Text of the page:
NK1 antagonists include aprepitant, fosaprepitant, and casopitant (Hawkins & Grunberg, 2009). NK1 antagonists can be expensive but are very effective for delayed CINV, so the benefit usually outweighs the cost. Healthcare providers should be aware that NK1 antagonists can alter metabolism of certain drugs that use the CYP3A4 pathway (e.g., docetaxel, paclitaxel, etoposide) and can reduce the effectiveness of warfarin and oral contraceptives (Rogers & Blackburn, 2010).
Anticipatory CINV: This form of CINV is a learned response that occurs after a patient’s CINV has been poorly controlled in the past. It is triggered by tastes, odors, sights, thoughts, or anxiety, but not the chemotherapy itself, so the usual CINV antiemetics do not provide relief. Anticipatory CINV can be managed with behavioral therapy or benzodiazepines (Hawkins & Grunberg, 2009).
Breakthrough CINV: Breakthrough CINV is nausea and vomiting that occurs despite antiemetic therapy; it is managed with rescue medications such as dopamine receptor antagonists (e.g., metoclopramide, prochlorperazine, haloperidol), benzodiazepines (e.g., lorazepam), 5-HT3 receptor antagonists, cannabinoids (e.g., nabilone, dronabinol, levonantradol), or novel agents (e.g., olanzapine). Dopamine receptor antagonists’ side effects include sedation, orthostatic hypotension, and increased risk of extrapyramidal effect. The cannabinoids act against the CB1 receptor and are associated with dry mouth, ataxia, dizziness, sedation, confusion, distortion of perception, and mood changes (e.g., euphoria, dysphoria) (Hawkins & Grunberg, 2009).
Alternative Delivery Options and Treatments
Researchers are looking at new ways to deliver some of the antiemetics mentioned previously. The 5-HT3 receptor antagonist granisetron is available orally and now as a transdermal patch. Studies have shown that the patch, which is placed on a patient’s skin 24-48 hours before chemotherapy, is just as effective as the oral capsule, which will be beneficial for patients who are unable to swallow pills (Hawkins & Grunberg, 2009).
Metoclopramide, ondansetron, and granisetron are also being studied for intranasal delivery. All are in early-stage or rat studies, but so far results have shown that the delivery system is feasible. Intranasal delivery has the added benefit of rapid, high-systemic drug absorption for emergency treatment of severe breakthrough CINV (Hawkins & Grunberg, 2009).
In an effort to help manage a variety of conditions, nearly 40% of Americans are turning to complementary or alternative medicine (CAM). That percentage is expected to be higher in patients with serious illnesses such as cancer. Several CAM therapies are reportedly used for CINV, such as consumption of ginger, acupressure, and biofeedback. Although healthcare providers may be skeptical about CAM’s effectiveness, the fact remains that patients with cancer are using these treatments. Oncology nurses should be aware of the treatments patients are using, ask patients about their use during assessments, and be prepared to answer patients’ questions about CAM (Bell, 2010).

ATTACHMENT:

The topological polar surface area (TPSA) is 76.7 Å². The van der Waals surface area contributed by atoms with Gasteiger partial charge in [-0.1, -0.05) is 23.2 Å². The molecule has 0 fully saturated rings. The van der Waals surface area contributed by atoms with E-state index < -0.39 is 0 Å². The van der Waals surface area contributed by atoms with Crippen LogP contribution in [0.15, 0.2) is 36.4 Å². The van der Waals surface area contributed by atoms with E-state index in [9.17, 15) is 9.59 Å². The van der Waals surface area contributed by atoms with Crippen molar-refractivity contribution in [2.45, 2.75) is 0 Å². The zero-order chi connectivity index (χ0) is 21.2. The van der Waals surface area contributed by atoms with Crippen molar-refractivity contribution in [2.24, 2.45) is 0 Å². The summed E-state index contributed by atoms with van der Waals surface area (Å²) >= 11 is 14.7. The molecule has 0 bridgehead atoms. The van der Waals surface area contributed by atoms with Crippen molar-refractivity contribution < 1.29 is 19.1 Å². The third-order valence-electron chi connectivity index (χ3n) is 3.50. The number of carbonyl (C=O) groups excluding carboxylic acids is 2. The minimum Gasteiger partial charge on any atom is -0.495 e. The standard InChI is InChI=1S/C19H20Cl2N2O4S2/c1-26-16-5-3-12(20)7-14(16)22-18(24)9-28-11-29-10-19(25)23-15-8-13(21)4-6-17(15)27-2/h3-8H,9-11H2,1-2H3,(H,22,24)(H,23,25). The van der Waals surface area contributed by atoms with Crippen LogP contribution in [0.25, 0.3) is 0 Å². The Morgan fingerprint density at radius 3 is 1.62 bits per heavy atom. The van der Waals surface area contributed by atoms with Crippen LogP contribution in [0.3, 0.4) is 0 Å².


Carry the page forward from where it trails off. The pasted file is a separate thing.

Evidence-based research supports the effectiveness of P6 acupressure for CINV and electroacupuncture for nausea and vomiting (Bell, 2010). The ONS Putting Evidence Into Practice materials, which have synthesized the research from reliable studies, indicate that acupressure, acupuncture, guided imagery, music therapy, and progressive muscle relaxation are all likely to be effective for CINV.
As the first line of contact for patients with cancer experiencing CINV, oncology nurses play a critical role in ensuring this distressing side effect is managed effectively. For more information on the nurse’s role in CINV management, refer to the full articles by Hawkins and Grunberg (2009), Rogers and Blackburn (2010), and Bell (2010).
Bell, R.M. (2010). A review of complementary and alternative medicine practices among cancer survivors. Clinical Journal of Oncology Nursing, 14, 365-370. doi: 10.1188/10.CJON.365-370
Hawkins, R., & Grunberg, S. (2009). Chemotherapy-induced nausea and vomiting: Challenges and opportunities for improved patient outcomes. Clinical Journal of Oncology Nursing, 13, 54-64. doi: 10.1188/09.CJON.54-64
Rogers, M.P., & Blackburn, L. (2010). Use of neurokinin-1 receptor antagonists in patients receiving moderately or highly emetogenic chemotherapy. Clinical Journal of Oncology Nursing, 14, 500-504. doi: 10.1188/10.CJON.500-504